This is the first in a series of guest posts by our external advisers and industry experts on pertinent matters for property and finance. In this post CCW’s experts talk about HM Government’s approach to the increasing property taxes.
Property (and in particular residential property) has been the subject of much attention from the Government in recent years.
Property Taxes Recently Changes
- The introduction of the Annual Tax on Enveloped Dwellings (ATED) which is payable by non-natural persons (mainly companies) that own UK residential property. The value of properties caught by ATED has reduced drastically from £2m to £500,000 since the introduction of the tax and the annual tax charge now exceeds £200,000 per annum for properties worth more than £20m.
- The introduction of ATED related Capital Gains Tax (CGT) charge on disposals of residential property.
- The introduction of a CGT charge for non-resident individuals and non-resident close companies disposing of residential property.
- The exclusion of residential property from the general reductions in the property tax rates of CGT, meaning that the higher rates will continue to apply to residential property.
- Increases in the rates of Stamp Duty Land Tax (SDLT) payable on the acquisition of residential property. SDLT is now payable at a rate of 12% on property values above £1.5m.
- The introduction of a 3% SDLT surcharge on the purchase by an individual or partnership of a second, or subsequent, residential property. SDLT is now payable at the tax rate of 15% on additional residential properties on the value above £1.5m.
- Limitations on the amount of tax relief for financing costs incurred by both incorporated and unincorporated property businesses.
Many of the original changes appear to have been motivated by political objectives, particularly targeting those who acquired properties in companies. So that a subsequent sale of the shares in the company only attracted Stamp Duty at 0.5% instead of the higher property tax rates of SDLT on a disposal of the property itself.
However, much of the subsequent changes (particularly those involving SDLT and capital gains tax) appear to have been driven by the general need to raise taxes to reduce the Treasury deficit. This is also allied with a desire to take the heat out of an ever increasing residential housing price bubble.
Property appears to have been seen as an easy target for raising taxes. However, the evidence appears to suggest that the amount of tax generated by these changes is not that material.
What is disappointing to note is that all of the changes introduced in recent years appear to be piecemeal reactions to the political mood that do not form part of a coherent plan. As such, the changes have potentially harmed the attractiveness of investment into the residential property sector, suppressing the appetite for investment, prompting some investors to withdraw from the sector completely, distorting the residential sector in comparison to the commercial sector and creating uncertainty for existing and potential investors, whilst at the same time failing to materially increase real estate tax revenues.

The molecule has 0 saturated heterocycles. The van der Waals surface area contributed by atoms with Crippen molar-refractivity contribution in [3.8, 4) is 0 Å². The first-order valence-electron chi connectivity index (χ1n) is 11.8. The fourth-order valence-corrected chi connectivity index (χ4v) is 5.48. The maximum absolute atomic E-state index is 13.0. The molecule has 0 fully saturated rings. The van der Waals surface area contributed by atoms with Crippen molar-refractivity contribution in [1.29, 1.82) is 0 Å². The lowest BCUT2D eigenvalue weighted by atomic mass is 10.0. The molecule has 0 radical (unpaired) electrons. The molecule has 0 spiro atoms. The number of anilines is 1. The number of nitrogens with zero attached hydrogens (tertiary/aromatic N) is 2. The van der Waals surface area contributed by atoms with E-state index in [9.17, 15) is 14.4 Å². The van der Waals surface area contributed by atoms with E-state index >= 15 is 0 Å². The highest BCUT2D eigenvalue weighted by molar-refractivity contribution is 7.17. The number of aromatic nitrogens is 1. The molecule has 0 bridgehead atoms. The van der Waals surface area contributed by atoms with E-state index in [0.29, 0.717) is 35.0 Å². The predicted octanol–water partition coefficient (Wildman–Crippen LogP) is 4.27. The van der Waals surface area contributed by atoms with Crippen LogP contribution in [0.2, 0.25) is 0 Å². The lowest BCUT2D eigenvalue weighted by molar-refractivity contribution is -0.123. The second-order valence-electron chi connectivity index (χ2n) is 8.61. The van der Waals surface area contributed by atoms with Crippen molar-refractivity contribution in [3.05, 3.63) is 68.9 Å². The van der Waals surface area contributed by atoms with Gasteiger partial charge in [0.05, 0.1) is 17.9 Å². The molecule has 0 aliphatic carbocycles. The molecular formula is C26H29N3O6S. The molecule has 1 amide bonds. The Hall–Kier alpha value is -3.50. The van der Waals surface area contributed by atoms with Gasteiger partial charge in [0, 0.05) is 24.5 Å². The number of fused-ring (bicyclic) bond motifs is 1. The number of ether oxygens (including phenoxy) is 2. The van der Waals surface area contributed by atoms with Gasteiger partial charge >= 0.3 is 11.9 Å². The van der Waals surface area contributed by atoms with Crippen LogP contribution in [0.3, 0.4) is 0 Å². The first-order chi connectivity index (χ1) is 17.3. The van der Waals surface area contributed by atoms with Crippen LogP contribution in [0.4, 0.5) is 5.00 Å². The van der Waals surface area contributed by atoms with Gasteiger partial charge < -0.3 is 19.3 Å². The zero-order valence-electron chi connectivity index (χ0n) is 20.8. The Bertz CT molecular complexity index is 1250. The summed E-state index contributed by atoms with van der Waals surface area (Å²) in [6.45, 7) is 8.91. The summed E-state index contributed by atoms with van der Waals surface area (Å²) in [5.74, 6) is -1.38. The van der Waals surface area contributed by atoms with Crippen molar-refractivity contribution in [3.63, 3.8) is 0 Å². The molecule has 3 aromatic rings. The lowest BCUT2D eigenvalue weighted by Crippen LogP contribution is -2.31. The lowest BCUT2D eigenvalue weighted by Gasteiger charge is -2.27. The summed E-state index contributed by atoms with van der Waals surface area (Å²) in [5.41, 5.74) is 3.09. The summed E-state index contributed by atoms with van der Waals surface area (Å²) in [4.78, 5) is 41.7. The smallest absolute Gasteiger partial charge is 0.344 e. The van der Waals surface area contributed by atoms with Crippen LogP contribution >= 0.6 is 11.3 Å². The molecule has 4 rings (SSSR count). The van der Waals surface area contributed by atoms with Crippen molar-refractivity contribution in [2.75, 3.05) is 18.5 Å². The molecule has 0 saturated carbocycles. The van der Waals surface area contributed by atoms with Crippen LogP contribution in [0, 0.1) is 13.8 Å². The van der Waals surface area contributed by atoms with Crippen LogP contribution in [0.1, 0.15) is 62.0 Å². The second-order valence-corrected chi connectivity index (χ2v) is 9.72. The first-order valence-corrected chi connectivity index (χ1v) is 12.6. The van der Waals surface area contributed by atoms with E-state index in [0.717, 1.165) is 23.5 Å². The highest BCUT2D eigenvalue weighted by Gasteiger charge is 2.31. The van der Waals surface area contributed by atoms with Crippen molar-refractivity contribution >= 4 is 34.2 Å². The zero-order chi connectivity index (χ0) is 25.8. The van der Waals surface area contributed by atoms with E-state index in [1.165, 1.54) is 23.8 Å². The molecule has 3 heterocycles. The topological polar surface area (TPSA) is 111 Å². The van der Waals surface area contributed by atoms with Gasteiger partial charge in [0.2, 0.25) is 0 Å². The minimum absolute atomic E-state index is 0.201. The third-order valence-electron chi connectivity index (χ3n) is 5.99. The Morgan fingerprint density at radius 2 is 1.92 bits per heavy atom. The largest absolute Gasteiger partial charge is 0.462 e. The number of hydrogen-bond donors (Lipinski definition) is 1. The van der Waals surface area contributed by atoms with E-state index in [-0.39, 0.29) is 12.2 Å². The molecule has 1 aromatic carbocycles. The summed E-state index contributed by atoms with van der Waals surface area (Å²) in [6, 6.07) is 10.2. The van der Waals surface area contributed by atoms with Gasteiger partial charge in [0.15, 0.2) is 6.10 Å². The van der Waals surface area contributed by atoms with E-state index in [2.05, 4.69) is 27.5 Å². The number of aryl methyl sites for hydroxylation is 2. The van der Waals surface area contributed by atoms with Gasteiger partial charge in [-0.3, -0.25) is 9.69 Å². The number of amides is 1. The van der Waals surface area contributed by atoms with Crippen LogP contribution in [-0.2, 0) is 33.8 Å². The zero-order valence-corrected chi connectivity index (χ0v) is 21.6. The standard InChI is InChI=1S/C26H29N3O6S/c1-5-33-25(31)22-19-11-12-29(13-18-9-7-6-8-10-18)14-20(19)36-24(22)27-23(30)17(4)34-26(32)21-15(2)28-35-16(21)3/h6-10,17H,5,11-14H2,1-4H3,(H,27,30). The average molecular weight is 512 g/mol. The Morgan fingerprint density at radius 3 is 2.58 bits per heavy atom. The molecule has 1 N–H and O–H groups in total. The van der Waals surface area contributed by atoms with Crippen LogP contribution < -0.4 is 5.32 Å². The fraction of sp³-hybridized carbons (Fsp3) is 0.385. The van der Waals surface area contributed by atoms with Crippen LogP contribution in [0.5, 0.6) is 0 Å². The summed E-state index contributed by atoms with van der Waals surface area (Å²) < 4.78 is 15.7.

Further, there is a lack of effective measures to increase the supply of residential property, particularly in the South East, to go some way towards rebalancing the supply of residential accommodation. We would welcome a period of clear policy vision and some worthwhile initiatives from the Government in this regard.
Comment by Nikolay Petkov, Principal Avamore Capital: We would like to thank CCW for their fascinating input on the Government’s approach to property taxation. The Avamore view is that property is now sufficiently taxed and there is clearly no benefit to the Treasury to tax property further, nor no benefit to the market. The impact of increased stamp duty on high value properties in November 2014 had a significant impact in cooling the top end of the Prime Central London property market. This prevented better value parts of London becoming even more over-priced.
The recent 3% stamp duty on second homes will provide owner-occupiers with a little additional purchasing power relative to a buy-to-let investor but ultimately. As BTL investors adjust to the new reality of the stamp duty system, they will simply absorb the additional cost in the short term and pass the extra costs onto renters.
Clearly the Government’s desire is to see increased home ownership. However, our view is that to achieve this effectively, increasing the property taxes is not the answer, but in fact increasing supply is. Reform of the planning system and an end to NIMBYism is paramount to get Britain building more homes each year and in turn ensuring there are enough homes for people to buy and rent.
In addition, the institutional PRS sector has been courted by the Government for years to deliver increased supply of good quality housing into the rental market. The additional property taxes are a kick in the teeth for PRS operators and may deter much needed investment into the sector, just as it was getting started.
Notes to Editors:
- Crowe Clark Whitehill is a national audit, tax and advisory firm and the UK member of Crowe Horwath International, one of the largest global professional service organisations with 171 independent member firms operating from over 700 offices around the world.
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Guest Post By Crowe Clarke Whitehill.
For more information visit : www.croweclarkwhitehill.co.uk